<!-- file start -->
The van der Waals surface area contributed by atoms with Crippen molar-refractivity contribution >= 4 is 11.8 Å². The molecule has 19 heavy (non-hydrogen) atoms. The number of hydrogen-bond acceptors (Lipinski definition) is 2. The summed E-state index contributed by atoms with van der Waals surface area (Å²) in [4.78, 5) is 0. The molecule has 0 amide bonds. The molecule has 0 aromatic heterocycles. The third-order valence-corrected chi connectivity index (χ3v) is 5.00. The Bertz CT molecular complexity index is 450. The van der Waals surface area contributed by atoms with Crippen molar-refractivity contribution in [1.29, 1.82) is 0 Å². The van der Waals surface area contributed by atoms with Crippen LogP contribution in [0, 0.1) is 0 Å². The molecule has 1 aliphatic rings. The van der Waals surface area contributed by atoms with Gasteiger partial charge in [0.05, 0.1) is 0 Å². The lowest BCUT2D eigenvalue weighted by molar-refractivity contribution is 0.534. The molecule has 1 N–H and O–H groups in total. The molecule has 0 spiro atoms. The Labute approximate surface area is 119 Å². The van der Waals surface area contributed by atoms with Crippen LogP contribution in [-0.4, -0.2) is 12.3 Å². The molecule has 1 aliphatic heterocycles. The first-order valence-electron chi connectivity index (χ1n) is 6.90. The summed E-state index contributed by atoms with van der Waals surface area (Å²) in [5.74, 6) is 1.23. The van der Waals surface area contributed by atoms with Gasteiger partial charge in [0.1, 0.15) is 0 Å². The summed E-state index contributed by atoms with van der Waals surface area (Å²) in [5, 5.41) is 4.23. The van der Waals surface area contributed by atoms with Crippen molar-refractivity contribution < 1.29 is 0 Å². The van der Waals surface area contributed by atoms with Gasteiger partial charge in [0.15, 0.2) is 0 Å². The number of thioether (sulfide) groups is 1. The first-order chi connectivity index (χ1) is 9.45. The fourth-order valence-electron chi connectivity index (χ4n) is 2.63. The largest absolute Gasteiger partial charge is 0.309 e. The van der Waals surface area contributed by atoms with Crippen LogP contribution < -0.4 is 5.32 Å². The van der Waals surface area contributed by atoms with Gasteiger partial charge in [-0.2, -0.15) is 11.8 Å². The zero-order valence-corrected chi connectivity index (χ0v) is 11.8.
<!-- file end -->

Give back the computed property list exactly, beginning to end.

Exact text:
The van der Waals surface area contributed by atoms with Crippen molar-refractivity contribution >= 4 is 11.8 Å². The molecule has 19 heavy (non-hydrogen) atoms. The number of hydrogen-bond acceptors (Lipinski definition) is 2. The summed E-state index contributed by atoms with van der Waals surface area (Å²) in [4.78, 5) is 0. The molecule has 0 amide bonds. The molecule has 0 aromatic heterocycles. The third-order valence-corrected chi connectivity index (χ3v) is 5.00. The Bertz CT molecular complexity index is 450. The van der Waals surface area contributed by atoms with Crippen molar-refractivity contribution in [1.29, 1.82) is 0 Å². The van der Waals surface area contributed by atoms with Crippen LogP contribution in [0, 0.1) is 0 Å². The molecule has 1 aliphatic rings. The van der Waals surface area contributed by atoms with Gasteiger partial charge in [0.05, 0.1) is 0 Å². The lowest BCUT2D eigenvalue weighted by molar-refractivity contribution is 0.534. The molecule has 1 N–H and O–H groups in total. The molecule has 0 spiro atoms. The Labute approximate surface area is 119 Å². The van der Waals surface area contributed by atoms with Crippen LogP contribution in [-0.4, -0.2) is 12.3 Å². The molecule has 1 aliphatic heterocycles. The first-order valence-electron chi connectivity index (χ1n) is 6.90. The summed E-state index contributed by atoms with van der Waals surface area (Å²) in [5.74, 6) is 1.23. The van der Waals surface area contributed by atoms with Gasteiger partial charge in [0.1, 0.15) is 0 Å². The summed E-state index contributed by atoms with van der Waals surface area (Å²) in [5, 5.41) is 4.23. The van der Waals surface area contributed by atoms with Crippen molar-refractivity contribution < 1.29 is 0 Å². The van der Waals surface area contributed by atoms with Gasteiger partial charge in [0.15, 0.2) is 0 Å². The number of thioether (sulfide) groups is 1. The first-order chi connectivity index (χ1) is 9.45. The fourth-order valence-electron chi connectivity index (χ4n) is 2.63. The largest absolute Gasteiger partial charge is 0.309 e. The van der Waals surface area contributed by atoms with Crippen LogP contribution < -0.4 is 5.32 Å². The van der Waals surface area contributed by atoms with Gasteiger partial charge in [-0.2, -0.15) is 11.8 Å². The zero-order valence-corrected chi connectivity index (χ0v) is 11.8.